Mad Karew wrote:
The Commission's favoured proposal is the obvious way to go - minimum change, minimum hassle and confusion, minimum extra cost for the Council.

Judy, thanks for coming up with the most sensible and pragmatic solution.
With just over 12 months to the 2015 local and general elections I really cannot agree with you more on minimising any changes, I would actually prefer none until after 2015 but hey oh. Well done yet again to Judy Butt, bet that will have SS smashing her keyboard ;)
Quite right, the only plausible and feasible solution, jointly proposed by:
Cllr Peter Adams,
Cllr Ian Potter,
Cllr John Rampton,
Cllr Les Burden,
Cllr Judy Butt,
Michael Tomlinson (MDNP Consrvatives),
Alan Lewis (MDNP Conservatives),
David Newell (MDNP Conservatives),
and others.
Dream on,,, it's not all about creekmoor,,, any decent polititions would be looking at reducing the cost of government and reducing the number of councillors that actually do very little...
Creekmoor does not matter,, never has,, it's a marginal that after Butts latest rants and appalling behavior has now been lost,, the liberals love her for it,,, I suppose some one has to...
America is I don't know how much bigger than us, with an economy we could only dream of,, but they manage with less polititions than us !!! Work that one out...
[quote][p][bold]dogsoftheworld[/bold] wrote: [quote][p][bold]Marty Caine UKIP[/bold] wrote: [quote][p][bold]Mad Karew[/bold] wrote: The Commission's favoured proposal is the obvious way to go - minimum change, minimum hassle and confusion, minimum extra cost for the Council. Judy, thanks for coming up with the most sensible and pragmatic solution.[/p][/quote]With just over 12 months to the 2015 local and general elections I really cannot agree with you more on minimising any changes, I would actually prefer none until after 2015 but hey oh. Well done yet again to Judy Butt, bet that will have SS smashing her keyboard ;)[/p][/quote]Quite right, the only plausible and feasible solution, jointly proposed by: Cllr Peter Adams, Cllr Ian Potter, Cllr John Rampton, Cllr Les Burden, Cllr Judy Butt, Michael Tomlinson (MDNP Consrvatives), Alan Lewis (MDNP Conservatives), David Newell (MDNP Conservatives), and others.[/p][/quote]Dream on,,, it's not all about creekmoor,,, any decent polititions would be looking at reducing the cost of government and reducing the number of councillors that actually do very little... Creekmoor does not matter,, never has,, it's a marginal that after Butts latest rants and appalling behavior has now been lost,, the liberals love her for it,,, I suppose some one has to... America is I don't know how much bigger than us, with an economy we could only dream of,, but they manage with less polititions than us !!! Work that one out... SuperSnooper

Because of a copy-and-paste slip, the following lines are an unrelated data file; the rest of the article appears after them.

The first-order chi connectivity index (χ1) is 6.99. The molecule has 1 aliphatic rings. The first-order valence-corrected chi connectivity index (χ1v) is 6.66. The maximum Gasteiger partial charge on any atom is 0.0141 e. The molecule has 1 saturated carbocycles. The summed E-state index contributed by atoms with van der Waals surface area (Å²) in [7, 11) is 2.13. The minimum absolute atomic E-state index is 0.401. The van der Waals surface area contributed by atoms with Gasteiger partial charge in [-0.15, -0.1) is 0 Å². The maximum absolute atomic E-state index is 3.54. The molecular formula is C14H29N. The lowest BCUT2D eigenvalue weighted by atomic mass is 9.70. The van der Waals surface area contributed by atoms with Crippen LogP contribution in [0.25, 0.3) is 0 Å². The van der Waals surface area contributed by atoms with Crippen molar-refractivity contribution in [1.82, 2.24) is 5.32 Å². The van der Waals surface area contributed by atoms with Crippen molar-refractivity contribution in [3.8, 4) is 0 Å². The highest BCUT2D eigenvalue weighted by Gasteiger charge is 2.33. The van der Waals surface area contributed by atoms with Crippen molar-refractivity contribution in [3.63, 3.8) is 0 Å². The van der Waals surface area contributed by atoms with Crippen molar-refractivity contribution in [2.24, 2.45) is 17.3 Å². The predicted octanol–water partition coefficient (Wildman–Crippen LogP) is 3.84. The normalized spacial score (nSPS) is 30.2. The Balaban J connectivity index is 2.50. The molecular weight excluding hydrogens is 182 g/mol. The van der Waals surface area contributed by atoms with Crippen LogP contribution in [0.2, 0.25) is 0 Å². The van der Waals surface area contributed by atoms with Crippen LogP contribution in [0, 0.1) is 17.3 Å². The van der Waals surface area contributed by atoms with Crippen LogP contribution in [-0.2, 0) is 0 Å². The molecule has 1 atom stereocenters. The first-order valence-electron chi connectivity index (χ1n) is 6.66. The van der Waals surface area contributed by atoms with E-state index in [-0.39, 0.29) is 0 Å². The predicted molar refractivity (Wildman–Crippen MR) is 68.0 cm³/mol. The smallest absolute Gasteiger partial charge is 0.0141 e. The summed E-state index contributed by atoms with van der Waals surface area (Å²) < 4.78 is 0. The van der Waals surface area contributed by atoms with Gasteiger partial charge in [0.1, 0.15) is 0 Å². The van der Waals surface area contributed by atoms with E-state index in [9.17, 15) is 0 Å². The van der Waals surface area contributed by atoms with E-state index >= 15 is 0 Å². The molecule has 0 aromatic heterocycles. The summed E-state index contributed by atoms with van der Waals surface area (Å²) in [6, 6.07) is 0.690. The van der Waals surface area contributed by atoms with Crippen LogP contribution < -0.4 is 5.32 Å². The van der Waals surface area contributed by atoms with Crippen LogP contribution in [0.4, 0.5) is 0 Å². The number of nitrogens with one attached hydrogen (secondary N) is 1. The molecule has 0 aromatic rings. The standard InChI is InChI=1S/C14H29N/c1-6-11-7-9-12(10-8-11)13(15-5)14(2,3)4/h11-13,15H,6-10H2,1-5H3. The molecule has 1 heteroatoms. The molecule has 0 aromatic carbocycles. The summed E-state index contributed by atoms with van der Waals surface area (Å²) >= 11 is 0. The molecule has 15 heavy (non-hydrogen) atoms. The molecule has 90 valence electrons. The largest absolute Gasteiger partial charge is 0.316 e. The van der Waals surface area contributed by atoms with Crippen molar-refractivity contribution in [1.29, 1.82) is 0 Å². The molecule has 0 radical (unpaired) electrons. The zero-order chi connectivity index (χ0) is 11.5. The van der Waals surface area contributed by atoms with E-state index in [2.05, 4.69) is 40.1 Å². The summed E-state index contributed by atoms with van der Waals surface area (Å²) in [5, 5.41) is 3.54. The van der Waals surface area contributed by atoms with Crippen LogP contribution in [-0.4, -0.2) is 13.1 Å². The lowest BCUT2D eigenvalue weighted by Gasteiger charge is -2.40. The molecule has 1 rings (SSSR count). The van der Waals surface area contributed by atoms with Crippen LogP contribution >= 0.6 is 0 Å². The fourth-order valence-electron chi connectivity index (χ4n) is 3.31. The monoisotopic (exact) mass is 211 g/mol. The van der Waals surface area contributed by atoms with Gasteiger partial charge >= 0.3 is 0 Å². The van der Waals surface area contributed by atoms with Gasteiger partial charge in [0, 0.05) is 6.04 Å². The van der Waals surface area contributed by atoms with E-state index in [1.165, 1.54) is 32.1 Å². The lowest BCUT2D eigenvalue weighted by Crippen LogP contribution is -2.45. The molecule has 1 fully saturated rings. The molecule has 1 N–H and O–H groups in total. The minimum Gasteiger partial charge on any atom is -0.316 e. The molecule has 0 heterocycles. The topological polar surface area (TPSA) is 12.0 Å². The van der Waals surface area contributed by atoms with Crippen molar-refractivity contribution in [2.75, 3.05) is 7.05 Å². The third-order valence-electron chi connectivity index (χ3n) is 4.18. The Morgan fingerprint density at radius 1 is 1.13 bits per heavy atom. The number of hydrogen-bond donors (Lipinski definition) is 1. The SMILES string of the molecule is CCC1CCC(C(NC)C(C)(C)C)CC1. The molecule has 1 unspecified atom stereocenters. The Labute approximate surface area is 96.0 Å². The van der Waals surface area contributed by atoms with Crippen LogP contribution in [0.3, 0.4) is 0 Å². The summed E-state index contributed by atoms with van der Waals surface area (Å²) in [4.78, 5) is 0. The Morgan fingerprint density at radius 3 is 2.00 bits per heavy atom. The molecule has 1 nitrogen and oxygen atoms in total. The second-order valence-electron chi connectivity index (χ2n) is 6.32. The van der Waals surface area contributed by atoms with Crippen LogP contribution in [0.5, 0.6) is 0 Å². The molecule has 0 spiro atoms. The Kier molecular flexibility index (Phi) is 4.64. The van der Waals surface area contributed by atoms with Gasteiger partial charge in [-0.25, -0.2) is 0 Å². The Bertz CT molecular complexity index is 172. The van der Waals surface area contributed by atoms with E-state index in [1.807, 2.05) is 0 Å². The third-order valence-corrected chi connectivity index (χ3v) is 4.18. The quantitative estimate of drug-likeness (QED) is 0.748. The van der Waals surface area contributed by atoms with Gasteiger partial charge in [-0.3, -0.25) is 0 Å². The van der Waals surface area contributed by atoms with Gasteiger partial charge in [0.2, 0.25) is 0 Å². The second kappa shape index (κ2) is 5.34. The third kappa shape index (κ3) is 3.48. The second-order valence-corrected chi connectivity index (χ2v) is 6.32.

• Score: -2

8:04am Fri 18 Apr 14

Mad Karew says...

SuperSnooper wrote:
dogsoftheworld wrote:
Marty Caine UKIP wrote:
Mad Karew wrote:
The Commission's favoured proposal is the obvious way to go - minimum change, minimum hassle and confusion, minimum extra cost for the Council.

Judy, thanks for coming up with the most sensible and pragmatic solution.
With just over 12 months to the 2015 local and general elections I really cannot agree with you more on minimising any changes, I would actually prefer none until after 2015 but hey oh. Well done yet again to Judy Butt, bet that will have SS smashing her keyboard ;)
Quite right, the only plausible and feasible solution, jointly proposed by:
Cllr Peter Adams,
Cllr Ian Potter,
Cllr John Rampton,
Cllr Les Burden,
Cllr Judy Butt,
Michael Tomlinson (MDNP Consrvatives),
Alan Lewis (MDNP Conservatives),
David Newell (MDNP Conservatives),
and others.
Dream on,,, it's not all about creekmoor,,, any decent polititions would be looking at reducing the cost of government and reducing the number of councillors that actually do very little...